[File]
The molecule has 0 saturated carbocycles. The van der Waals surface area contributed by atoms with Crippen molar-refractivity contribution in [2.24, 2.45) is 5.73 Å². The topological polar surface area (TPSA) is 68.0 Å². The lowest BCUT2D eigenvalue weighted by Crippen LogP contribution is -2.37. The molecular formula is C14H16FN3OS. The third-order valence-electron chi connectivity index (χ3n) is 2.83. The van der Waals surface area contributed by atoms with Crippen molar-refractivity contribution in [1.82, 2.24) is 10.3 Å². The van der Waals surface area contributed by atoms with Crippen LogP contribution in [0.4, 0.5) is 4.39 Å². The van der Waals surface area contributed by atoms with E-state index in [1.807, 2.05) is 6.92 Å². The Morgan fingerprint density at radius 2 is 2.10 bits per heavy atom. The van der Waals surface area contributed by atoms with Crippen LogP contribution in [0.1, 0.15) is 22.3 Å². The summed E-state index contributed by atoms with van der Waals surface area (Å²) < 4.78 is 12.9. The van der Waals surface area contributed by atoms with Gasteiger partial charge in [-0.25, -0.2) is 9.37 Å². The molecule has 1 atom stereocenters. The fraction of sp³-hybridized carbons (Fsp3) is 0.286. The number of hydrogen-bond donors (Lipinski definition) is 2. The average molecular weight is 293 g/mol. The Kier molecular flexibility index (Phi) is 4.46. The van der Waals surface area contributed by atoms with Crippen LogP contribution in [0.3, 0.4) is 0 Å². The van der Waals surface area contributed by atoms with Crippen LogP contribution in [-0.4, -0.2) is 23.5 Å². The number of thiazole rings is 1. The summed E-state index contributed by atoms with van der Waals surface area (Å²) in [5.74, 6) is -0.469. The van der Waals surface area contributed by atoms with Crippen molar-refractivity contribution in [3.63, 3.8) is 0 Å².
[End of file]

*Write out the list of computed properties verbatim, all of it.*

The molecule has 0 saturated carbocycles. The van der Waals surface area contributed by atoms with Crippen molar-refractivity contribution in [2.24, 2.45) is 5.73 Å². The topological polar surface area (TPSA) is 68.0 Å². The lowest BCUT2D eigenvalue weighted by Crippen LogP contribution is -2.37. The molecular formula is C14H16FN3OS. The third-order valence-electron chi connectivity index (χ3n) is 2.83. The van der Waals surface area contributed by atoms with Crippen molar-refractivity contribution in [1.82, 2.24) is 10.3 Å². The van der Waals surface area contributed by atoms with Crippen LogP contribution in [0.4, 0.5) is 4.39 Å². The van der Waals surface area contributed by atoms with E-state index in [1.807, 2.05) is 6.92 Å². The Morgan fingerprint density at radius 2 is 2.10 bits per heavy atom. The van der Waals surface area contributed by atoms with Crippen LogP contribution in [0.1, 0.15) is 22.3 Å². The summed E-state index contributed by atoms with van der Waals surface area (Å²) < 4.78 is 12.9. The van der Waals surface area contributed by atoms with Gasteiger partial charge in [-0.25, -0.2) is 9.37 Å². The molecule has 1 atom stereocenters. The fraction of sp³-hybridized carbons (Fsp3) is 0.286. The number of hydrogen-bond donors (Lipinski definition) is 2. The average molecular weight is 293 g/mol. The Kier molecular flexibility index (Phi) is 4.46. The van der Waals surface area contributed by atoms with Crippen LogP contribution in [0.3, 0.4) is 0 Å². The van der Waals surface area contributed by atoms with Crippen LogP contribution in [-0.4, -0.2) is 23.5 Å². The number of thiazole rings is 1. The summed E-state index contributed by atoms with van der Waals surface area (Å²) in [5.74, 6) is -0.469. The van der Waals surface area contributed by atoms with Crippen molar-refractivity contribution in [3.63, 3.8) is 0 Å².